The decline of the castle can be summed up in one word: Gunpowder. Really seems a bit simple to just leave it there, so here goes:
I generally avoid military history…always felt that people building things is more important to history than people destroying things. For any student of ancient architecture, though, castles are impossible to ignore.
Castles dominated Europe for more than 900 years. When someone thinks of the Middle Ages, castles are probably the first things on their mind.
There were two major types of castles. Not architectural types; I’m talking about the reasons the castles were built in the locations they were. Rural castles were the first type, generally placed in a location with some sort of important resource—fertile land, mines, mills, or maybe a major road or mountain pass.
The second type, urban castles, were built to control the local populace and maintain control over trade routes. All of them served as centers for administration and as the habitations of the nobility.
Castles were not the only medieval fortifications. There were plenty of different kinds of forts and garrisons and such. The key difference between castles and the other fortifications is that castles were actually used for administration.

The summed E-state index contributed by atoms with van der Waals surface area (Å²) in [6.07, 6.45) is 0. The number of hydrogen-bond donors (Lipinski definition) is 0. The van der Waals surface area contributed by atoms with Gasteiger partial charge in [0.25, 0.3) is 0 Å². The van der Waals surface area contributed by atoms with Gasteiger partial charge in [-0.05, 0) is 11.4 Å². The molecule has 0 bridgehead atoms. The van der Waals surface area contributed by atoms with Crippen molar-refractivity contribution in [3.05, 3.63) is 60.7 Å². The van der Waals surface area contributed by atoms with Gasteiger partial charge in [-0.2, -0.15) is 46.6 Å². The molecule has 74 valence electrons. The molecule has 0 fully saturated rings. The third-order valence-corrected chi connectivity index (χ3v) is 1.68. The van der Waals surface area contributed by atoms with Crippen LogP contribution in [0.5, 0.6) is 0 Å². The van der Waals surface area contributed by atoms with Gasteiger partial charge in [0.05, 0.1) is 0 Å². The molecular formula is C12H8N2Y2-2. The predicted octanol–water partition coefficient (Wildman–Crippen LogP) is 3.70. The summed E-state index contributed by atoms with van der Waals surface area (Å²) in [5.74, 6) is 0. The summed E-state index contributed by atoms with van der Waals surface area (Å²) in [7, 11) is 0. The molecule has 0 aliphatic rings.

Only a century after gunpowder gained common use did artillery grew to be a major threat to castles. From that point, the decline of the castle was not so swift as you might expect. People built a few good castles after this time, a few of them even constructed to resist artillery—massively thick walls packed with dirt, rubble, and other debris.
The true death knell actually wasn’t artillery actually destroying the castles by artillery. It was a loss of confidence in the castles. The nobility simply started moving out, into grand palaces and estates.
The fall of castles as the center of European life was one of the main reasons that larger standing armies became a necessity, and led to one of the bloodiest eras in European history.